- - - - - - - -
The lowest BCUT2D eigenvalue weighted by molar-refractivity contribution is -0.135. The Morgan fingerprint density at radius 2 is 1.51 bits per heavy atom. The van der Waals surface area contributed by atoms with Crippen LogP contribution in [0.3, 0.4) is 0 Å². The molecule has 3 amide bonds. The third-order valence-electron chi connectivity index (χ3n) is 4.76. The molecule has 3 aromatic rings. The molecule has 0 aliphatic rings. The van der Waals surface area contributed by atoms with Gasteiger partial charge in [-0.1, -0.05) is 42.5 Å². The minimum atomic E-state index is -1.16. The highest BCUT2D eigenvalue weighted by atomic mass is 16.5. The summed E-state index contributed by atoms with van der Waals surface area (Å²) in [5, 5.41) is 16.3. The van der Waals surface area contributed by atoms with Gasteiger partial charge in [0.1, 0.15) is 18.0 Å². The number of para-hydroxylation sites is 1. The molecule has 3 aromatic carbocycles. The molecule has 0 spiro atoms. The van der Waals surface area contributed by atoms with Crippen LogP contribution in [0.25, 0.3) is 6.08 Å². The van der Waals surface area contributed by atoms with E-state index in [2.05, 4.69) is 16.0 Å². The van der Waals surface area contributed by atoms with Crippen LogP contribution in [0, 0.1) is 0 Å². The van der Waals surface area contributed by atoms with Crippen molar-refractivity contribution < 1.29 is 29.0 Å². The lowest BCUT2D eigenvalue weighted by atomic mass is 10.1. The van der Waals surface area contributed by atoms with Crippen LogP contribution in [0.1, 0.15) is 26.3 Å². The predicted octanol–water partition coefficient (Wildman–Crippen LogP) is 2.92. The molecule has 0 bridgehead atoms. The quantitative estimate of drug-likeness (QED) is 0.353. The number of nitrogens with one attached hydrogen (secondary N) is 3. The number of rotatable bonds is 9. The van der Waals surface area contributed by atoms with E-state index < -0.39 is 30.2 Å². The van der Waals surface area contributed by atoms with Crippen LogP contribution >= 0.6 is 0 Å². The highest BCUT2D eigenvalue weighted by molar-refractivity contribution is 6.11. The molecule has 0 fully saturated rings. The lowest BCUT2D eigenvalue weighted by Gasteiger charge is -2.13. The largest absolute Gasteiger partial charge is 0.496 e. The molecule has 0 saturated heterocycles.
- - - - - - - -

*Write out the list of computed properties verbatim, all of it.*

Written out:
The lowest BCUT2D eigenvalue weighted by molar-refractivity contribution is -0.135. The Morgan fingerprint density at radius 2 is 1.51 bits per heavy atom. The van der Waals surface area contributed by atoms with Crippen LogP contribution in [0.3, 0.4) is 0 Å². The molecule has 3 amide bonds. The third-order valence-electron chi connectivity index (χ3n) is 4.76. The molecule has 3 aromatic rings. The molecule has 0 aliphatic rings. The van der Waals surface area contributed by atoms with Gasteiger partial charge in [-0.1, -0.05) is 42.5 Å². The minimum atomic E-state index is -1.16. The highest BCUT2D eigenvalue weighted by atomic mass is 16.5. The summed E-state index contributed by atoms with van der Waals surface area (Å²) in [5, 5.41) is 16.3. The van der Waals surface area contributed by atoms with Gasteiger partial charge in [0.1, 0.15) is 18.0 Å². The number of para-hydroxylation sites is 1. The molecule has 3 aromatic carbocycles. The molecule has 0 spiro atoms. The van der Waals surface area contributed by atoms with Crippen LogP contribution in [0.25, 0.3) is 6.08 Å². The van der Waals surface area contributed by atoms with E-state index in [2.05, 4.69) is 16.0 Å². The van der Waals surface area contributed by atoms with Crippen LogP contribution in [0, 0.1) is 0 Å². The van der Waals surface area contributed by atoms with Crippen molar-refractivity contribution < 1.29 is 29.0 Å². The lowest BCUT2D eigenvalue weighted by atomic mass is 10.1. The van der Waals surface area contributed by atoms with Crippen LogP contribution in [0.1, 0.15) is 26.3 Å². The predicted octanol–water partition coefficient (Wildman–Crippen LogP) is 2.92. The molecule has 0 bridgehead atoms. The quantitative estimate of drug-likeness (QED) is 0.353. The number of nitrogens with one attached hydrogen (secondary N) is 3. The number of rotatable bonds is 9. The van der Waals surface area contributed by atoms with E-state index < -0.39 is 30.2 Å². The van der Waals surface area contributed by atoms with Crippen LogP contribution >= 0.6 is 0 Å². The highest BCUT2D eigenvalue weighted by molar-refractivity contribution is 6.11. The molecule has 0 fully saturated rings. The lowest BCUT2D eigenvalue weighted by Gasteiger charge is -2.13. The largest absolute Gasteiger partial charge is 0.496 e. The molecule has 0 saturated heterocycles.